Applied Petrochemical Research

, Volume 5, Issue 3, pp 153–171 | Cite as

Group 4 metal complexes for homogeneous olefin polymerisation: a short tutorial review

  • Richard A. Collins
  • Adam F. Russell
  • Philip MountfordEmail author
Open Access


The discovery of transition metal-catalysed polymerisation of olefins in the 1950s by Ziegler and Natta was of huge importance. Over the last 30 years, the interest in homogenous polymerisation has not only grown but has changed focus from primarily studying the metallocene complexes of Group 4 to widespread exploration of post-metallocene systems. This is a consequence of extensive patenting of the metallocene catalyst systems, as well as for general interest in the improvement of polyolefin catalysis. The plastics industry produces more than 107 tonnes of polyethylene, polypropylene and polystyrene each year worldwide, and the study of well-defined homogenous catalysts is invaluable in uncovering the mechanism of polymerisation and the fundamental properties of the active species. This short Tutorial Review gives an overview of homogenous transition metal Ziegler–Natta catalysis in general as well as an overview of a selection of Group 4 post-metallocene catalysts. An overview of the synthesis and reactions of alkyl cations relevant to olefin polymerisation is also given. Finally, this review summarises recent advances in bimetallic catalysts for olefin polymerisation.


Olefin polymerisation Catalysis Bimetallic catalysis Alkyl cations 

Introduction to Ziegler–Natta catalysis

Ziegler and Natta were awarded the Nobel Prize in Chemistry in 1963 “for their discoveries in the field of the chemistry and technology of high polymers”. Ziegler and Natta [1, 2, 3] discovered that heterogeneous polymerisation of ethylene and propylene could be achieved by mixtures of transition metal and trialkylaluminium compounds; such systems included TiCl4/AlEt3. To this day, the majority of industrially produced polyolefins are produced in this way. These systems have been widely developed over the last 50 years and act as efficient and selective catalysts for many types of olefin polymerisation. The main problem with these catalysts is the lack of definition in the active site. Without a well-defined active site, rational catalyst design and characterisation is difficult, and the polymer produced by such a system has a broad molecular weight distribution. This is where the study of homogenous catalysis finds its benefits. The molecules which now act as the active sites for catalysis can be completely defined and characterised by methods such as NMR spectroscopy or X-ray crystallography with relative ease leading to logical catalyst design. This short tutorial review, focussing on Group 4 metals and metallocene and half-sandwich types of compounds in particular, is not intended by any means to provide an exhaustive account of the literature. The reader is directed to several review articles for a more comprehensive overview of homogenous Ziegler–Natta catalysis [4, 5, 6, 7, 8, 9, 10, 11, 12, 13, 14].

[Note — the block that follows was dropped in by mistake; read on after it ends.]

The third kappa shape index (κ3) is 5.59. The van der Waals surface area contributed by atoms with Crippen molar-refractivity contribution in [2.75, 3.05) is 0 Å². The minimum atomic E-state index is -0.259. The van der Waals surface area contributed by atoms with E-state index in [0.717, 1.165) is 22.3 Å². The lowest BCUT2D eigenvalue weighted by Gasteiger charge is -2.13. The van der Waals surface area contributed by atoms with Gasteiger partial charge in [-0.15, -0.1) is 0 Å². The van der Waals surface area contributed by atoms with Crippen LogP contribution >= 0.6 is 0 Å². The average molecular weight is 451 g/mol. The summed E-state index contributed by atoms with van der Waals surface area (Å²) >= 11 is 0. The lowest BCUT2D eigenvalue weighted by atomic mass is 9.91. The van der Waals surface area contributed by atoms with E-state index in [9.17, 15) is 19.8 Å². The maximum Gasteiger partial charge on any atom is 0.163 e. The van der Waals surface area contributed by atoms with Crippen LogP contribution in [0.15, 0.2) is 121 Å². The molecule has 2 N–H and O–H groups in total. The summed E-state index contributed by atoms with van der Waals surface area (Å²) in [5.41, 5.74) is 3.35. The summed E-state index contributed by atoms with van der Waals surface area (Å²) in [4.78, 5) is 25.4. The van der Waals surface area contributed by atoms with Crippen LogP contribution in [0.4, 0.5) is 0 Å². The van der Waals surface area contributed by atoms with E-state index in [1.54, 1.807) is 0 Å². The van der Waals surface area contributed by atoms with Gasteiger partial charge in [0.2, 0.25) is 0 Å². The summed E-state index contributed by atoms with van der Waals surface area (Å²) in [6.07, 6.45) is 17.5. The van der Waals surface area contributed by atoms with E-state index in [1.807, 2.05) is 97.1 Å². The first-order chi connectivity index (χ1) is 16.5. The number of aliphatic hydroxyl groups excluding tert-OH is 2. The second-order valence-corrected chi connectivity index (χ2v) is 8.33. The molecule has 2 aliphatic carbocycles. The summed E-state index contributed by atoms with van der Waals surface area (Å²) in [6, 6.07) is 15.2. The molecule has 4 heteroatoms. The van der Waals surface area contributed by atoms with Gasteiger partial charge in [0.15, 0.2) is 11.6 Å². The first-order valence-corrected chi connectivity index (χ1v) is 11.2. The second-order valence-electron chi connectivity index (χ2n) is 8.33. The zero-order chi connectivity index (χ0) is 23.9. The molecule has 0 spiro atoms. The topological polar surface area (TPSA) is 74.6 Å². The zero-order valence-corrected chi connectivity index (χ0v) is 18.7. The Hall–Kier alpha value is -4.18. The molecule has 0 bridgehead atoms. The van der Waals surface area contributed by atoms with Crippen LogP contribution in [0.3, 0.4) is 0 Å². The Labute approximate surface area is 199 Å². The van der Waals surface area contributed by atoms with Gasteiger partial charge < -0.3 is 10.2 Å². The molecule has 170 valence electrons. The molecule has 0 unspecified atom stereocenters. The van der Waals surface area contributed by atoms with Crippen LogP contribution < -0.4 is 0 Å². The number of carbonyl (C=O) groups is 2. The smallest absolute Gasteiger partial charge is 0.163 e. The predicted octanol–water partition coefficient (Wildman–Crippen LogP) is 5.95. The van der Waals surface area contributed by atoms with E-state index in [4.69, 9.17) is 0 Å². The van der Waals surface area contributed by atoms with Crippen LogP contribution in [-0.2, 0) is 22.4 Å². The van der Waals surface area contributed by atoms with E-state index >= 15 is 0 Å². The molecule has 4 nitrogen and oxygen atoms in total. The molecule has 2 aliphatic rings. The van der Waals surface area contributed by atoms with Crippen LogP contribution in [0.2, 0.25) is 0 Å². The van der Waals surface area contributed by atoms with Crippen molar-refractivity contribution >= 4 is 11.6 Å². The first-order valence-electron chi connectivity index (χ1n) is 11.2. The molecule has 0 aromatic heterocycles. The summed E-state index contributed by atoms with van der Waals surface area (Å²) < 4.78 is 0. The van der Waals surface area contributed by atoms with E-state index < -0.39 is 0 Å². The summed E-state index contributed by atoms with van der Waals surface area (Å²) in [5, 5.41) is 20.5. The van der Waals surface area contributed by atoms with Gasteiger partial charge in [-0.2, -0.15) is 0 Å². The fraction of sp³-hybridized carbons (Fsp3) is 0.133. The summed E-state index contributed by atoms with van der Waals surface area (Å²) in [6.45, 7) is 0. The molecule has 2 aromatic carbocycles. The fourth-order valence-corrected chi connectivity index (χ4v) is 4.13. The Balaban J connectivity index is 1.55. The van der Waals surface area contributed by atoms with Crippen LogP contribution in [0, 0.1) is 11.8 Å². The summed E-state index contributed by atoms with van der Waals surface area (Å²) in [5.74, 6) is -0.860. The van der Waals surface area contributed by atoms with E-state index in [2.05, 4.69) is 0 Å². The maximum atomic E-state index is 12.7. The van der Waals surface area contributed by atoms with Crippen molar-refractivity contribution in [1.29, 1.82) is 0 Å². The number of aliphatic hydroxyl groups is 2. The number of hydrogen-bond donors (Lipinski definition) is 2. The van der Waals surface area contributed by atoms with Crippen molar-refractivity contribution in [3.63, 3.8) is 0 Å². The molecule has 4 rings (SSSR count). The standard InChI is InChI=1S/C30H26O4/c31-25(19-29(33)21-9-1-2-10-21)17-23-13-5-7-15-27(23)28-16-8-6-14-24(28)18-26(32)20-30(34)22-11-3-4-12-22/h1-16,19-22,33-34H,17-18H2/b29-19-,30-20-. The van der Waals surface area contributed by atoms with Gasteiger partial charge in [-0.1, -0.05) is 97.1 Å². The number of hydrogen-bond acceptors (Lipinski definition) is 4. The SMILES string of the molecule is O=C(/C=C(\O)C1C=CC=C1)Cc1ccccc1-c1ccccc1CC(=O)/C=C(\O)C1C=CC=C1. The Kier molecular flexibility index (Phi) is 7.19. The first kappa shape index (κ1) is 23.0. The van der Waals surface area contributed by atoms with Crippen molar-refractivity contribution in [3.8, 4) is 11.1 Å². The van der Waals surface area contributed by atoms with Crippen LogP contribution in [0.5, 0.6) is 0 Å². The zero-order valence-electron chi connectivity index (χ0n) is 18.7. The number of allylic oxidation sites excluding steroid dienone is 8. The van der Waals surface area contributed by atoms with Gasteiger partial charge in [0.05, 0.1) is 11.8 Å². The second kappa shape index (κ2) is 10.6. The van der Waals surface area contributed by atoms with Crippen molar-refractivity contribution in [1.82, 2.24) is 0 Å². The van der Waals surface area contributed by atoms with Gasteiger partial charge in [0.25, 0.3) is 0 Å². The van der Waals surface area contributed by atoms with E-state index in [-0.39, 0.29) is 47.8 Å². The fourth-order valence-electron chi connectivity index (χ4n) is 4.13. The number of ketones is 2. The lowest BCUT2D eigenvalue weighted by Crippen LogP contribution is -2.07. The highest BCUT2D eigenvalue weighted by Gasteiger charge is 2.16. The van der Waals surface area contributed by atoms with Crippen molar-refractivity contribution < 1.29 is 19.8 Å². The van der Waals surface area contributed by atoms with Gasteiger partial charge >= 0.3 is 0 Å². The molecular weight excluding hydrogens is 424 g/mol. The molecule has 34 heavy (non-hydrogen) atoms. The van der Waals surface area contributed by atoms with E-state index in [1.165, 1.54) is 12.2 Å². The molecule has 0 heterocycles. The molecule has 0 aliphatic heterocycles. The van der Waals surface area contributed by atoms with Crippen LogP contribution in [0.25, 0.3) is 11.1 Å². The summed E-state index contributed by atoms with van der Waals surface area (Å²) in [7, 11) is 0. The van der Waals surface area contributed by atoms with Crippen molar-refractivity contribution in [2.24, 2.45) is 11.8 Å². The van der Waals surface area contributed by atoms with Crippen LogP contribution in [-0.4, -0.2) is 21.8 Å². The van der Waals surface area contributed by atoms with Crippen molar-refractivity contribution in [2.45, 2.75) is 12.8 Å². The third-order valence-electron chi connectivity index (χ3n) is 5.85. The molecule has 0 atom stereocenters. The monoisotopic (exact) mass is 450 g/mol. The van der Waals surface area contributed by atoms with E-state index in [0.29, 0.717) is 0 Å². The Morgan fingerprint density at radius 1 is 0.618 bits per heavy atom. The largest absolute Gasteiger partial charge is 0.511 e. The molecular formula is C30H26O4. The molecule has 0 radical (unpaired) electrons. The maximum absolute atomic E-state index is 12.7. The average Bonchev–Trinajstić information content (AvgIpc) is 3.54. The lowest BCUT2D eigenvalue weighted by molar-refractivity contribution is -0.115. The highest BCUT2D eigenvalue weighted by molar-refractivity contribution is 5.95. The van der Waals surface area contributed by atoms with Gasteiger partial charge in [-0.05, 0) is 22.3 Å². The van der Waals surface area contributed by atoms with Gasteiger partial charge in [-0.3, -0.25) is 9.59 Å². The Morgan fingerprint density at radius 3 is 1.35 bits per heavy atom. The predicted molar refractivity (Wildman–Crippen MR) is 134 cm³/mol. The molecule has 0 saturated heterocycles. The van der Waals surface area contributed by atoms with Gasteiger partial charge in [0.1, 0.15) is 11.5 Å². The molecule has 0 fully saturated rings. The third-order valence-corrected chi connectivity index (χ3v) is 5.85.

Metallocene catalysts

Sir Geoffrey Wilkinson [15], who won a Nobel prize in 1973 together with Ernst Otto Fischer “for their pioneering work, performed independently, on the chemistry of the organometallic, so called sandwich compounds”, reported the syntheses of Cp2TiBr2 and Cp2ZrBr2 in 1953. In 1957, Natta and Breslow [16, 17] both reported that the bent metallocene Cp2TiCl2 in conjunction with Et2AlCl or AlEt3 could polymerise ethylene but not propylene. This system was not ideal, however, as the polymerisation was slow. Unexpectedly in 1980, Sinn and Kaminsky [18, 19, 20] discovered that addition of a small amount of water to metallocene/alkylaluminum systems vastly increased the system’s polymerisation activity. This was due to the formation of methyl aluminoxane (MAO) which is formed from the partial hydrolysis of trimethylaluminium (TMA) and can be prepared prior to polymerisation or in situ. MAO can be used in general to activate a variety of Group 4 metallocenes towards ethylene or α-olefin polymerisation [21, 22].